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Glutamatergic modulation of γ-aminobutyric acid (GABA) interneurons via the NR2A subunit of the Nmethyl-D-aspartate (NMDA) receptor in the cerebral cortex contributes to the pathophysiology of schizophrenia and bipolar disorder. Previously, we found that, in the anterior cingulate cortex (ACCx), the number of GABA cells that expressed the mRNA for the NMDA NR2A subunit was significantly decreased in subjects with schizophrenia and bipolar disorder and that this decrease occurred most prominently in layer 2. In this study, we hypothesized that the subset of GABA interneurons that contained the calcium-binding protein calbindin (CB), by virtue of their preferential localization to layer 2, might be particularly affected.
We simultaneously labeled the mRNA for the NMDA NR2A subunit with [35S] and the mRNA for CB with digoxigenin using an immunoperoxidase procedure.
We found that, in the normal human ACCx, only approximately 10% of all CB-containing cells expressed NR2A mRNA. However, compared to the normal control subjects and subjects with bipolar disorder, the density of CB+/NR2A+ neurons in layer 2 was increased by 41–44 % in subjects with schizophrenia whereas the amount of NR2A mRNA per CB+ neurons was unchanged.
These observations suggest that, in schizophrenia, a number of CB-containing cells that normally do not express NR2A may become NR2A-expressing or, perhaps not mutually exclusively, the number of CB-expressing cells may be increased and these cells express NR2A. The findings of this study highlight the notion that glutamatergic innervation of subsets of GABA cells may be differentially altered in schizophrenia and bipolar disorder.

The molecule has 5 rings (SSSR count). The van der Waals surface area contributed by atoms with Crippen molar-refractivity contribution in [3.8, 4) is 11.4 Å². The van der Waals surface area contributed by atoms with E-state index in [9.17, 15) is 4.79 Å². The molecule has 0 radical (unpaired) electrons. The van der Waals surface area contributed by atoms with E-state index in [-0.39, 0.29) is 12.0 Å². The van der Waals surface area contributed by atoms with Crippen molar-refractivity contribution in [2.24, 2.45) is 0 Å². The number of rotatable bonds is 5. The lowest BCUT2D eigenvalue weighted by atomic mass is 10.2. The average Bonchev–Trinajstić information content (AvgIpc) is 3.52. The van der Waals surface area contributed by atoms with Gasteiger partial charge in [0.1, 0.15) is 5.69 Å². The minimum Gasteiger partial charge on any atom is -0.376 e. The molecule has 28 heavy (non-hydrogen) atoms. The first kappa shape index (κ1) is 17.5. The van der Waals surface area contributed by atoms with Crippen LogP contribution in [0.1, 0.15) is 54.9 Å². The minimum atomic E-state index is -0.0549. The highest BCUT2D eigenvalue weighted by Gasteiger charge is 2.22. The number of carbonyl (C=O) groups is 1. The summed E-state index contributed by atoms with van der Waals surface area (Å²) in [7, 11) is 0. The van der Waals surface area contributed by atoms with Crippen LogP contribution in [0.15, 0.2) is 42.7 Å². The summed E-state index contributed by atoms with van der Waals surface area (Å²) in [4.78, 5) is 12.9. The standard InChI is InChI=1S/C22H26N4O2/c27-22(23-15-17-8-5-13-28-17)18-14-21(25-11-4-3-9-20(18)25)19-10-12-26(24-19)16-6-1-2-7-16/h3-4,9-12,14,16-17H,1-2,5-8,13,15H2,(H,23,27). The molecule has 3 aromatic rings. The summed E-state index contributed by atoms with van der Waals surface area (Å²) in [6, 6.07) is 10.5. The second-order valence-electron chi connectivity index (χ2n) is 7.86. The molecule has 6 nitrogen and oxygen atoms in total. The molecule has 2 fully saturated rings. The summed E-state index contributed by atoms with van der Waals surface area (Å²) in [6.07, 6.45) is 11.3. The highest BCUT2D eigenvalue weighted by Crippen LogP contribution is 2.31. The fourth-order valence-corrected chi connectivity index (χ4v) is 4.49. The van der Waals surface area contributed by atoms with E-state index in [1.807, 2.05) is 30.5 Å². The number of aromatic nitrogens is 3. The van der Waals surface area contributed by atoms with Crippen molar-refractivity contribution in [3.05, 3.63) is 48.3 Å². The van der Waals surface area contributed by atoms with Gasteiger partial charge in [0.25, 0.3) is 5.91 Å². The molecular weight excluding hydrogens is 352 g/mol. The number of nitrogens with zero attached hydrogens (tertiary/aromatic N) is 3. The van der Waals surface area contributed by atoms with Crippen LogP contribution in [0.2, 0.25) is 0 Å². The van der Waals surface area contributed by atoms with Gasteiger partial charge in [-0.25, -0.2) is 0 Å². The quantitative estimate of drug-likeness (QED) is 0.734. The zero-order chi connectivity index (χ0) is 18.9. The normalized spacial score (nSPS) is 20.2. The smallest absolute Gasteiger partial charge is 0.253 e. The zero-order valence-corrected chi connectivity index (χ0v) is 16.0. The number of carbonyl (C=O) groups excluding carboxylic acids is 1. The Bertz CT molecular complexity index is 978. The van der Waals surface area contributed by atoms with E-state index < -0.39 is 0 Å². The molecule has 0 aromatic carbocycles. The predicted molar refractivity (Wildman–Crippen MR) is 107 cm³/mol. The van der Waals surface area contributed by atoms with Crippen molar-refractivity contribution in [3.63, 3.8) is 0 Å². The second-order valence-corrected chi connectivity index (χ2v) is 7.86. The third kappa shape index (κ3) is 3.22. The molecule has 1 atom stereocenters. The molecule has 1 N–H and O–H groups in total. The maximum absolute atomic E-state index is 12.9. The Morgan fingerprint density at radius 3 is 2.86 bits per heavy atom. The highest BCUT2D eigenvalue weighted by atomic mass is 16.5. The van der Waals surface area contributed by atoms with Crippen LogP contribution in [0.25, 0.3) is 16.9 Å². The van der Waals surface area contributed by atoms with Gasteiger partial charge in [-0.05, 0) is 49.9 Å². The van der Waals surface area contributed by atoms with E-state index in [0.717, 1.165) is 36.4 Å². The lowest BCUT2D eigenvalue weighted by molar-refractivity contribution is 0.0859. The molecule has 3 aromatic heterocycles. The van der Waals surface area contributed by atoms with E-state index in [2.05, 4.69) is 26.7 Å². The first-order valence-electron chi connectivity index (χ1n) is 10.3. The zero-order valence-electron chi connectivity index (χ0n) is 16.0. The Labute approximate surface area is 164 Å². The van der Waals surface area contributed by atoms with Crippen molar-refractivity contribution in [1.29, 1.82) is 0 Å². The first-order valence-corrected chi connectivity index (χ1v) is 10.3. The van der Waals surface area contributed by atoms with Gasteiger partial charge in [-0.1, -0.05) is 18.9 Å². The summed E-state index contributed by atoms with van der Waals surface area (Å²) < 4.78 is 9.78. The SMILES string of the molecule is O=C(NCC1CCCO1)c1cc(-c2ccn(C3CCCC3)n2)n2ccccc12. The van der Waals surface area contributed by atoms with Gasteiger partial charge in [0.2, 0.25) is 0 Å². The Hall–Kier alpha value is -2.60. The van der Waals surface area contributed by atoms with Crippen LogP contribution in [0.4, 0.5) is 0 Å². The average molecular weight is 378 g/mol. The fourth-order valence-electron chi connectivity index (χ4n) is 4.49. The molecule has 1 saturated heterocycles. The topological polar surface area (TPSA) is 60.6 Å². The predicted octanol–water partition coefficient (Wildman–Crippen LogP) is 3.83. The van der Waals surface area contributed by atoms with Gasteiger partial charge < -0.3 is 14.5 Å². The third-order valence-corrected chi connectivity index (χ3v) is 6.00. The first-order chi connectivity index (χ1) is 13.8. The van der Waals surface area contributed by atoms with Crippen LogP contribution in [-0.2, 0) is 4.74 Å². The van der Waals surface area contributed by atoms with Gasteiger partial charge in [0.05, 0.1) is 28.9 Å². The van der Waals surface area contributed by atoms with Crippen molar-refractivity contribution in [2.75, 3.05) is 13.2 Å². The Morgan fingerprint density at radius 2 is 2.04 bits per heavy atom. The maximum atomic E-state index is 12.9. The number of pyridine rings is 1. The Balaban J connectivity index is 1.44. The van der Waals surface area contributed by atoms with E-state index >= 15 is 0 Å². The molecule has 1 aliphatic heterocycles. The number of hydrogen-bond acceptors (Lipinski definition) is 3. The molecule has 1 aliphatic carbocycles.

Genetic, molecular and clinical evidence increasingly implicates the N-methyl-D-aspartate (NMDA) class of glutamate receptors as playing a major role in the pathophysiology of schizophrenia (1–6). More specifically, it has been postulated that, in schizophrenia, hypofunction of the NMDA receptors that are located on γ-aminobutyric acid (GABA)ergic interneurons in the corticolimbic system may instigate a sequence of downstream events that may include neuronal injury and apoptosis (7, 8). Consistent with this idea, we recently reported that, in layer 2 of the anterior cingulate cortex (ACCx), the expression of the messenger RNA (mRNA) for the NR2A subunit of the NMDA receptor was decreased to an experimentally undetectable level in as many as 73% of the GABA interneurons in subjects with schizophrenia (9). Interestingly, similar changes were also observed in subjects with bipolar disorder (9), raising the possibility that altered NMDA receptor function on inhibitory interneurons may represent a shared pathophysiologic cascade for the two disorders.
Because connectionally and functionally distinct subpopulations of GABA interneurons regulate different aspects of information flow in the cerebral cortex (10–13), an important question that needs to be addressed in order to gain further insight into the pathophysiologic consequences of reduced NR2A expression is the identity of the GABA cells that are affected. Subpopulations of GABA neurons can be distinguished by their differential expression of distinct calcium binding proteins (13–18). For instance, the subset of GABA cells that express a high level of the calcium binding protein calbindin (CB) tends to be concentrated in the upper layers, especially layer 2, of the cortex, although cells that are weakly immunoreactive for CB, which may also include a small number of pyramidal cells, seem to spread across all layers (16, 19, 20). Because we previously found that, in the ACCx in schizophrenia and bipolar disorder, the decrease in the density of NR2A-expressing GABA cells occurred most prominently in layer 2 (9), we postulated that the expression of NR2A mRNA in CB-containing neurons in this layer would be decreased in these disorders. Contrary to this hypothesis, we instead found that the density of NR2A mRNA-expressing CB neurons might actually be increased in layer 2 of the ACCx in schizophrenia, but it was unchanged in bipolar disorder.